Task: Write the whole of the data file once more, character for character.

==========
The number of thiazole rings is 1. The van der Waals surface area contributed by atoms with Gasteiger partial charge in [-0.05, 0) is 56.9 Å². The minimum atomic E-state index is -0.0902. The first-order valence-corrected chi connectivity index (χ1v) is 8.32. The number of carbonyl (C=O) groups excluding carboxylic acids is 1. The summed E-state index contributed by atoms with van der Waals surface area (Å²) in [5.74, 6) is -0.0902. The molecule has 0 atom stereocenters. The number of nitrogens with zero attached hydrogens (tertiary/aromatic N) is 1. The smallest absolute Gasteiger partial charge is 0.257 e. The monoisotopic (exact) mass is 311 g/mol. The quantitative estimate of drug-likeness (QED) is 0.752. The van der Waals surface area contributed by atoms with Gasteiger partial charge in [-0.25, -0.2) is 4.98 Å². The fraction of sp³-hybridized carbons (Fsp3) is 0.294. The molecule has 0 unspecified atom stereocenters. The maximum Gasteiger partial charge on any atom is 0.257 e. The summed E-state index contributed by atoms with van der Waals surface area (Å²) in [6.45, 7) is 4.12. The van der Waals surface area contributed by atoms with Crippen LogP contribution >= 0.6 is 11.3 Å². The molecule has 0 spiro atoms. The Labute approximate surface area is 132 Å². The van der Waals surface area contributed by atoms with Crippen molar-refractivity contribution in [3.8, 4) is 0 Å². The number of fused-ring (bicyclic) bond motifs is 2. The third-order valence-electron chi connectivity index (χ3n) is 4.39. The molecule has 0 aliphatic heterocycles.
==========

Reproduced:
The number of thiazole rings is 1. The van der Waals surface area contributed by atoms with Gasteiger partial charge in [-0.05, 0) is 56.9 Å². The minimum atomic E-state index is -0.0902. The first-order valence-corrected chi connectivity index (χ1v) is 8.32. The number of carbonyl (C=O) groups excluding carboxylic acids is 1. The summed E-state index contributed by atoms with van der Waals surface area (Å²) in [5.74, 6) is -0.0902. The molecule has 0 atom stereocenters. The number of nitrogens with zero attached hydrogens (tertiary/aromatic N) is 1. The smallest absolute Gasteiger partial charge is 0.257 e. The monoisotopic (exact) mass is 311 g/mol. The quantitative estimate of drug-likeness (QED) is 0.752. The van der Waals surface area contributed by atoms with Gasteiger partial charge in [-0.25, -0.2) is 4.98 Å². The fraction of sp³-hybridized carbons (Fsp3) is 0.294. The molecule has 0 unspecified atom stereocenters. The maximum Gasteiger partial charge on any atom is 0.257 e. The summed E-state index contributed by atoms with van der Waals surface area (Å²) in [6.45, 7) is 4.12. The van der Waals surface area contributed by atoms with Crippen LogP contribution >= 0.6 is 11.3 Å². The molecule has 0 spiro atoms. The Labute approximate surface area is 132 Å². The van der Waals surface area contributed by atoms with Crippen molar-refractivity contribution in [3.8, 4) is 0 Å². The number of fused-ring (bicyclic) bond motifs is 2. The third-order valence-electron chi connectivity index (χ3n) is 4.39. The molecule has 0 aliphatic heterocycles.